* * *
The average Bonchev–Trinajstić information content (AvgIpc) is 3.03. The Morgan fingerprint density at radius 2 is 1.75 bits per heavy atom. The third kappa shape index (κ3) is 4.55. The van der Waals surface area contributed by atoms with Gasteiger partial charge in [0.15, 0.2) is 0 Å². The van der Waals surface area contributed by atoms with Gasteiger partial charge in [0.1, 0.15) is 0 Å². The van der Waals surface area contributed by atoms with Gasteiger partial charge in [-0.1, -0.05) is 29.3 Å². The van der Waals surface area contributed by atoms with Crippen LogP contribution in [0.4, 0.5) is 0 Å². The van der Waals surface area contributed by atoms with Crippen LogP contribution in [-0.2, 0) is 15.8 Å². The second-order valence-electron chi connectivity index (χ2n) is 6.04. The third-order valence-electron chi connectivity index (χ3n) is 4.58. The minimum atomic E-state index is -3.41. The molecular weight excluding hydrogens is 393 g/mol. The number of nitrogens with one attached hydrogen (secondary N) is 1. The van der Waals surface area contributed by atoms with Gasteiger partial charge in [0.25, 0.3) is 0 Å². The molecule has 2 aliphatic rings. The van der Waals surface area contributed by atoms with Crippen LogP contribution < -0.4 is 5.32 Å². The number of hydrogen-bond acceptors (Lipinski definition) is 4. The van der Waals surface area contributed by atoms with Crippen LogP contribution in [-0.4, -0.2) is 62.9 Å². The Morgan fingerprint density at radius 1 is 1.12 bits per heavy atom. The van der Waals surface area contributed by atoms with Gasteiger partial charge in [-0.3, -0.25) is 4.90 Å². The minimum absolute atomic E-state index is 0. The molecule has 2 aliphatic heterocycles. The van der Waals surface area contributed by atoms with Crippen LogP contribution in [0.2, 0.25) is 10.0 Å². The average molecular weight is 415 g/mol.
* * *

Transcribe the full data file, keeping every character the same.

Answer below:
The average Bonchev–Trinajstić information content (AvgIpc) is 3.03. The Morgan fingerprint density at radius 2 is 1.75 bits per heavy atom. The third kappa shape index (κ3) is 4.55. The van der Waals surface area contributed by atoms with Gasteiger partial charge in [0.15, 0.2) is 0 Å². The van der Waals surface area contributed by atoms with Gasteiger partial charge in [0.1, 0.15) is 0 Å². The van der Waals surface area contributed by atoms with Gasteiger partial charge in [-0.1, -0.05) is 29.3 Å². The van der Waals surface area contributed by atoms with Crippen LogP contribution in [0.4, 0.5) is 0 Å². The van der Waals surface area contributed by atoms with Crippen LogP contribution in [-0.2, 0) is 15.8 Å². The second-order valence-electron chi connectivity index (χ2n) is 6.04. The third-order valence-electron chi connectivity index (χ3n) is 4.58. The minimum atomic E-state index is -3.41. The molecular weight excluding hydrogens is 393 g/mol. The number of nitrogens with one attached hydrogen (secondary N) is 1. The van der Waals surface area contributed by atoms with Gasteiger partial charge in [0.25, 0.3) is 0 Å². The molecule has 2 aliphatic rings. The van der Waals surface area contributed by atoms with Crippen LogP contribution < -0.4 is 5.32 Å². The number of hydrogen-bond acceptors (Lipinski definition) is 4. The van der Waals surface area contributed by atoms with Crippen LogP contribution in [-0.4, -0.2) is 62.9 Å². The Morgan fingerprint density at radius 1 is 1.12 bits per heavy atom. The van der Waals surface area contributed by atoms with Gasteiger partial charge in [-0.3, -0.25) is 4.90 Å². The minimum absolute atomic E-state index is 0. The molecule has 2 aliphatic heterocycles. The van der Waals surface area contributed by atoms with Crippen LogP contribution in [0.2, 0.25) is 10.0 Å². The average molecular weight is 415 g/mol.